Tuesday’s election might someday be seen as a historic turning point in American politics: the last time a major party candidate could hope to win the presidency with a campaign aimed directly at the nation’s “mainstream” white population.
If that was Mitt Romney’s strategy, he succeeded wildly, gaining a nearly unprecedented Republican vote advantage over Democrats among whites, 59 percent to 39 percent.
In the end though, he lost largely by ignoring the rising clout of the country’s minority population, including blacks, Asian Americans and especially Hispanics.
The failure to reach out more to these groups went a long way toward costing him the presidency, leading to losses in rapidly growing swing states like Nevada, Colorado, Virginia, Florida, and almost North Carolina—states that that once stood squarely within the GOP’s Sun Belt wheelhouse. In each of these states, through enthusiastic turnout or stronger support, Hispanics made bigger contributions to Obama’s election than in 2008.
Romney’s blind spot was Obama’s strength. He continued his 2008 strategy of expanding the Democratic base in growing regions, including the Southeast and Mountain West, and among select demographic groups—including young people, college graduates and single women—after two elections of relative stagnation.
Yet, the part of this coalition that will bring its longest run benefit to the Democrats is the strong appeal to minorities, which Obama carried by a margin of roughly 80 percent in the past two elections.
That minorities accounted for a historic high (28 percent) of voters in Tuesday’s elections had much to do with his popular vote advantage. Minority representation will continue as millennials, whose eligible voters are 39 percent minority, grow older. More pronounced will be the effect of U.S.-born children, 46 percent minority (including 23 percent Hispanics), become voting age citizens.
Yet, as much as these trends hold future advantages, Democrats may also be developing their own blind spot in failing to cultivate greater support among whites, including those who older, married, and without college educations. The mere 39 percent support Obama received from whites on Tuesday was the lowest for a Democrat since 1992, when third party candidate Ross Perot drew votes away from both Bill Clinton and Republican George H. W. Bush; and the 20 point marginal loss to Republicans was the biggest since 1984 when Walter Mondale lost to Ronald Reagan.
Some of this widening white deficit can be attributed to extremely poor showings in states that are well outside Democratic reach, such as Mississippi and Alabama with Republican margins of 79 and 69 points respectively. Still, most states in regions where comparisons could be made showed worse Democratic support among whites on Tuesday than in the previous election. Democrats did worse among white demographic groups, including white millennials who switched from Democratic support in 2008 to GOP support (though overall millennials still favored Obama).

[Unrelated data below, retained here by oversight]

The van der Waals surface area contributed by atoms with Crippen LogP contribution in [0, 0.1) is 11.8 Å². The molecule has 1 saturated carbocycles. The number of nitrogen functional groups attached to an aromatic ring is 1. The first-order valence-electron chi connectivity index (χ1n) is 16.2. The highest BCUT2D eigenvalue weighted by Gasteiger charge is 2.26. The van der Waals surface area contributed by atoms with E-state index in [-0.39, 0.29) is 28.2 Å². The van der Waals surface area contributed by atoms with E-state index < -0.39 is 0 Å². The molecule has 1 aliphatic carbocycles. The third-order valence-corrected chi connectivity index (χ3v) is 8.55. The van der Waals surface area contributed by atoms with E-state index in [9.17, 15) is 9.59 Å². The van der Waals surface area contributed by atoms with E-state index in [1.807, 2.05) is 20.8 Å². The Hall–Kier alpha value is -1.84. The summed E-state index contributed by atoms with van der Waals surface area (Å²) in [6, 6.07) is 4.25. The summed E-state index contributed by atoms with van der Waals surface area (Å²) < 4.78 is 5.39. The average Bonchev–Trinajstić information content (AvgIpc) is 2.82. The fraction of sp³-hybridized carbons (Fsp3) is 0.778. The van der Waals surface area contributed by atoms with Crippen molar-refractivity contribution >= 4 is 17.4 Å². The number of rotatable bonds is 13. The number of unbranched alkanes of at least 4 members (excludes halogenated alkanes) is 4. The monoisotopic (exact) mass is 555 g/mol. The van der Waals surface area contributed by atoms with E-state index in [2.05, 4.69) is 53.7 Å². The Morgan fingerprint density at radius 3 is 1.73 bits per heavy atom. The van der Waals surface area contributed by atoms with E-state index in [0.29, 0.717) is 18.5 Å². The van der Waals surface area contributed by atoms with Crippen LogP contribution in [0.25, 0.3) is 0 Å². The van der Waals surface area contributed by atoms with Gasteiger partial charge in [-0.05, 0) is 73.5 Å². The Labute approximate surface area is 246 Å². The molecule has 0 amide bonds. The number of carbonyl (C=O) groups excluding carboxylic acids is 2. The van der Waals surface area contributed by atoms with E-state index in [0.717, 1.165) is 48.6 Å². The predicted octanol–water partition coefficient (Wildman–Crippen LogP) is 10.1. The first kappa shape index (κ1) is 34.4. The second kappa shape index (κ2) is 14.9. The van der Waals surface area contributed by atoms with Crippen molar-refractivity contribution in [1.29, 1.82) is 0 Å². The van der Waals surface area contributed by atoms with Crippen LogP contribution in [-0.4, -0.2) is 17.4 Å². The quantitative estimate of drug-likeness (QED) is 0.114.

Of course, whites matter and, in fact, made a difference in Ohio, Pennsylvania, Michigan, and Wisconsin where more modest Republican margins in the 5-17 percent range allowed strong black minority turnout to win those states for Obama. These are areas with a union tradition among working class whites, and where Romney’s personal appeal was not particularly strong. They are also relatively “white” states. So any reduction in Republican support will have a big impact and allow enthusiastic minority support for Democrats to triumph.
Similarly, reduced white margins will put in play previously safe Republican states in the Sun Belt. This was the case in 2008 when North Carolina landed in the Democratic column. Yet this time its increased white Republican margin put the Tar Heel State out of reach. Virginia, a state with a substantial northern born white population, kept its Republican margins lean this time, making it a continued Democratic player.
More fast-growing states in the Southeast and Mountain West still lie in the province of Republicans (think Texas, Georgia, and Arizona), but their changing demography, coupled with greater Democratic appeal to whites, will gradually change this (witness Florida, Nevada and Colorado). Until those shifts occur, the mainstays of Democratic support will be mostly slow growing states in the industrial Midwest, New England and the urban coasts—with many of them largely white.
While it is true that demography is on the Democrats side long term, they cannot count on minorities alone to drive their train to victory in the next presidential cycle or two.
It’s possible they dodged a bullet this time because of a Republican strategy which almost ignored minority interests. Because the most racially diverse part of the population is not yet old enough to vote and because voter participation is still highest among mostly white, older people (persons over age 45 cast 54 percent of Tuesday’s votes), Democrats will have to cater more to whites. On the other side of the aisle, Republicans will have to open their doors to Hispanics and other minorities as they become part of the new American “mainstream.”
More than 70 percent of today's baby boomers and seniors are white, and they grew up during a time when the nation's minority population was relatively small and consisted mainly of African Americans. By contrast, 40 percent of those under age 35 belong to minority groups. They have grown up during a period when racial mingling is the norm at school, work, social occasions and houses of worship.